What is a Bunion (Hallux Abducto Valgus) and How Can it be Treated?

hallux valgus

bunionsA bunion, also known as a hallux valgus deformity or hallux abducto valgus deformity, is characterized by a deviation of the first metatarsal and hallux. The first metatarsal of course is the thin bone running to the big toe, whereas the hallux is the big toe itself. It is often believed to be an enlargement of the bone or tissue, whereas in fact this is not the cause of the hallux valgus deformity.

The actual cause of bunions however is a cause for debate. Some professionals believe that they are caused by the long-term use of ill-fitting shoes, usually those with narrow, pointed feet. Others claim that bunions are the result of genetic factors. It may also be a combination of both – that a genetic predetermination is then exacerbated by shoe use.

Either way, bunions tend to be caused when pressure is applied to the side of the big toe for a long amount of time, causing it to point inwards towards the other toes.

Symptoms of Hallux Valgus Deformity

The best way to imagine a hallux valgus deformity is to imagine the big toe pointing at an angle outwardly then and pushing against your second toe. In extreme cases, this might cause the toe to sit on top or underneath the others.

At the same time, this will occur alongside a bulge underneath the big does along the first metatarsal on the outside of the foot. The bump is partly caused by a swollen bursal sac as well as the head of the first metatarsal bump that is now pushing outwards.

Bunions can also cause a number of unwanted effects. These include redness and soreness of the skin where the side of the foot may be rubbing against the inside of the shoe and where the metatarsal may be rubbing on the inside of the foot. This can also cause swelling and pain that worsens during pressure. Often it will be necessary to buy larger shoes to accommodate the change of foot shape. Where the toe overlaps the other toes, this can then cause other problems as those toes are now also pushed into the wrong position.

Causes of Bunions

As mentioned, bunions are generally thought to be the result of the ongoing use of tight fitting shoes. This can be confirmed by research showing that cultures that don’t wear shoes, never get bunions. Again though, there are also thought to be genetic elements at play and in particular different placement of the tendons, ligaments and metatarsals can lead to bunions developing later in life. Here, the bio-mechanical anomaly may also be the result of other problems – such as flat feet or excessive flexibility. This can then lead to a vulnerability that causes bunions to form when pressure is applied.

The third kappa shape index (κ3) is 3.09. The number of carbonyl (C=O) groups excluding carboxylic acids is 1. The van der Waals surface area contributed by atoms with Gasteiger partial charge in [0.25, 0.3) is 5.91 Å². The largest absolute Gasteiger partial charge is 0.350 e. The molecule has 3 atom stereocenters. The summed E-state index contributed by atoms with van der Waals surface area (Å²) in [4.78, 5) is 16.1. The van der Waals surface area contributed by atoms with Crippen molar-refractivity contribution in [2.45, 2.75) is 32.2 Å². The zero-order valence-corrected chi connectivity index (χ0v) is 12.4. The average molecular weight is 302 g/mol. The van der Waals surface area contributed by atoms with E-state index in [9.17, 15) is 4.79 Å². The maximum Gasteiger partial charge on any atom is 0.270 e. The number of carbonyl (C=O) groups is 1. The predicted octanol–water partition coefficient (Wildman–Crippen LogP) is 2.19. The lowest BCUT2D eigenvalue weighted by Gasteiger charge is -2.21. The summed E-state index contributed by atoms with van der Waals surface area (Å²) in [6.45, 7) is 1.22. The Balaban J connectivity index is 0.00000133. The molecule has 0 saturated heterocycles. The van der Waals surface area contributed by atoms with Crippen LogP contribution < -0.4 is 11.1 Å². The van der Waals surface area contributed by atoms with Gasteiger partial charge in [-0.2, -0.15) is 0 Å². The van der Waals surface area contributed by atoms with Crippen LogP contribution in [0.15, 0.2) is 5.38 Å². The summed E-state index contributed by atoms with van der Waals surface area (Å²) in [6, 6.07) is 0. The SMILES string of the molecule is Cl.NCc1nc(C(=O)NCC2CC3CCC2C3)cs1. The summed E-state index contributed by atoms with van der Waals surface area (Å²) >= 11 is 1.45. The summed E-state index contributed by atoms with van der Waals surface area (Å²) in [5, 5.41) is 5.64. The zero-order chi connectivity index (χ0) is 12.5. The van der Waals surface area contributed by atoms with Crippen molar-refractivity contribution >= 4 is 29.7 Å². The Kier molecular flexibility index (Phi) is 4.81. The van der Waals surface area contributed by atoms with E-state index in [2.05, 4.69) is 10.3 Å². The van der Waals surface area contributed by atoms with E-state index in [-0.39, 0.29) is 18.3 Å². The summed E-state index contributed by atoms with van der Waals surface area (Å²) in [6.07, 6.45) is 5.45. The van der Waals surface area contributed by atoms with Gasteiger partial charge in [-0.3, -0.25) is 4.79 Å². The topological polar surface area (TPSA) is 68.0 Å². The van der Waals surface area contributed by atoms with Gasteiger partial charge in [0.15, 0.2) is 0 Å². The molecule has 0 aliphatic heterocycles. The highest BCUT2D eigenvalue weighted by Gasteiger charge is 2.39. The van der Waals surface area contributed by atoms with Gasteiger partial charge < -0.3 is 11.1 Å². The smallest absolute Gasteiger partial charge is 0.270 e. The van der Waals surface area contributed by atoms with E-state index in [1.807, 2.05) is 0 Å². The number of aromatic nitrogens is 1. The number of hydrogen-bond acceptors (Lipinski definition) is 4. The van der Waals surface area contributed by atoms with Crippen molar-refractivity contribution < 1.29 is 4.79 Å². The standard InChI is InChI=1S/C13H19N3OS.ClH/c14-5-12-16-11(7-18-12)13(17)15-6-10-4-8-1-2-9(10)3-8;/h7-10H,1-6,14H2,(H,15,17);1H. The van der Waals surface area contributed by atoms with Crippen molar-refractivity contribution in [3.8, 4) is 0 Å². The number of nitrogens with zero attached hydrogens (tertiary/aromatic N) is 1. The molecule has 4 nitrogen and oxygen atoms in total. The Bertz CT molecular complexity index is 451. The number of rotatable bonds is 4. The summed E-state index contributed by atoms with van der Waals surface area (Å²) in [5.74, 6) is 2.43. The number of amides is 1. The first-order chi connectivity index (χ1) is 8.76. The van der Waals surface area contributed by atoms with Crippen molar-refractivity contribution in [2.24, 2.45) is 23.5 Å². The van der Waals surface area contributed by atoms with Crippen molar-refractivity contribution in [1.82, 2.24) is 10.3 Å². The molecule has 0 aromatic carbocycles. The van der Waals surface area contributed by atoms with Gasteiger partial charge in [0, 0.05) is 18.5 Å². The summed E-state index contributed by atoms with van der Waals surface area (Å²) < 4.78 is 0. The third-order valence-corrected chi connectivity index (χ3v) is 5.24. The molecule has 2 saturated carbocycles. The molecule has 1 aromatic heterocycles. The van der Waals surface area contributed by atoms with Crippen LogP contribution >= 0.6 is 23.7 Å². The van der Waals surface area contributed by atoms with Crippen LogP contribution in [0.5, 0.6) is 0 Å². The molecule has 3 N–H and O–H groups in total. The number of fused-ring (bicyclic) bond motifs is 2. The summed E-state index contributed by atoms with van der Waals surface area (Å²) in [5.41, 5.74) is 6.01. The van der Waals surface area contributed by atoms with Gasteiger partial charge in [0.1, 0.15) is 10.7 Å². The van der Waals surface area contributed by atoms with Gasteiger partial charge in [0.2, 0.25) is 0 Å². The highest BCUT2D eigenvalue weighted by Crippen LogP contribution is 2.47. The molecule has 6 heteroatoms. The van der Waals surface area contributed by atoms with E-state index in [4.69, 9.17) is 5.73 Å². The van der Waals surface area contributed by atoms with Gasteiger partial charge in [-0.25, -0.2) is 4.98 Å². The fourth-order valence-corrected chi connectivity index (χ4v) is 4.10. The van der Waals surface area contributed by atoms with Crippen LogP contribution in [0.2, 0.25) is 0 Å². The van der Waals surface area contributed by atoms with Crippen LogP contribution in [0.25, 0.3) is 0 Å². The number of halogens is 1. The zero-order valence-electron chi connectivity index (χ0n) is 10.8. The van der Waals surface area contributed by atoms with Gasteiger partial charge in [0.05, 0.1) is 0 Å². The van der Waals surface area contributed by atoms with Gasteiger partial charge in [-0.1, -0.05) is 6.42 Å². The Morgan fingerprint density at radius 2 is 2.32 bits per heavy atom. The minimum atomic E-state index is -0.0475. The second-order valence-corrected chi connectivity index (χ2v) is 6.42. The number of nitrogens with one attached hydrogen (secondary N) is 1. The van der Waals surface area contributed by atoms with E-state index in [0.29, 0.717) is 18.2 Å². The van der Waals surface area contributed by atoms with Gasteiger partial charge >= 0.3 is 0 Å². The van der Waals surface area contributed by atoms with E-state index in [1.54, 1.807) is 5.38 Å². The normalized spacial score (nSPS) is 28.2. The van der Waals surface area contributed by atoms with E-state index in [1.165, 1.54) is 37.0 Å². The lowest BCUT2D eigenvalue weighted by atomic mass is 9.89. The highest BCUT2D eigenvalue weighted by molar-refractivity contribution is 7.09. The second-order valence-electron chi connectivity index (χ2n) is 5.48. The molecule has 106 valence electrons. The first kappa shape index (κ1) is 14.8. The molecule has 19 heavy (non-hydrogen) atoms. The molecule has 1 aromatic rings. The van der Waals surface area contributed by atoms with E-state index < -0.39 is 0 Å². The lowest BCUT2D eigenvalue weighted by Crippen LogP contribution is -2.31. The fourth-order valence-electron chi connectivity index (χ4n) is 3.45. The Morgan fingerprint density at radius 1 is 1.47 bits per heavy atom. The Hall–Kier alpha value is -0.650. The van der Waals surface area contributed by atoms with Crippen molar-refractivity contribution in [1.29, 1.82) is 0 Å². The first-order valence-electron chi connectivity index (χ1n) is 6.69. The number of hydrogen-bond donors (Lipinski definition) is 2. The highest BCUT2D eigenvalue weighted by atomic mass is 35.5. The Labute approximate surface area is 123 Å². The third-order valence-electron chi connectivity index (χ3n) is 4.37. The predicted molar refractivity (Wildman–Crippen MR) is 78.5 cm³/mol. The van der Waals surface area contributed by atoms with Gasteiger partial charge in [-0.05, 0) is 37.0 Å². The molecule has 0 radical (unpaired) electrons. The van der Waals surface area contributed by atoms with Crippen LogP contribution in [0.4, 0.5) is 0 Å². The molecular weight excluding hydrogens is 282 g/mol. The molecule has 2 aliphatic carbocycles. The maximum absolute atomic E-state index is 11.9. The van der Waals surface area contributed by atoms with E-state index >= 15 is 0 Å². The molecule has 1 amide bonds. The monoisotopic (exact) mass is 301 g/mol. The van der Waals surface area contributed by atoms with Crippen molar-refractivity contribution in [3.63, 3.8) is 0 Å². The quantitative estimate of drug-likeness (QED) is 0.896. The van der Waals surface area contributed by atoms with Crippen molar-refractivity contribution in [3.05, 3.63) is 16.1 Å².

Hallux Valgus Deformity Treatment

If you have a bunion on your foot, then there are a few things you can do to help solve the problem. One basic solution to begin with is to switch to larger and more spacious shoes. Using orthotics such as gelled toe spaces, bunion splints and bunion cushions can all also help. These provide extra support and structure to help encourage the toes back into their correct position. Custom orthotics can be prescribed or you can also get more general purpose over-the-counter products.

Another option is surgery. Surgical procedures for bunions include removal of the abnormal bony enlargement of the metatarsal, realigning the metatarsal to align parallel with the others, shortening, lengthening, raising or lowering the first metatarsal bone and even joining the metatarsals.

Generally, bunion surgery is performed under local or general anesthetic. It is a relatively safe and routine procedure but can require 6-8 weeks for full recovery and mobility. As usual however, surgery will normally be considered as a last resort and rather orthotics and lifestyle adjustments will be preferred.

Prevention

If you want to prevent a hallux valgus deformity, then make sure to avoid wearing tight fitting shoes. When you’re at home, keep your feet free. You can even consider using ‘toe yoga’ which is designed to help improve the flexibility of the toes. Or why not try your hand (or foot) at a little barefoot running?

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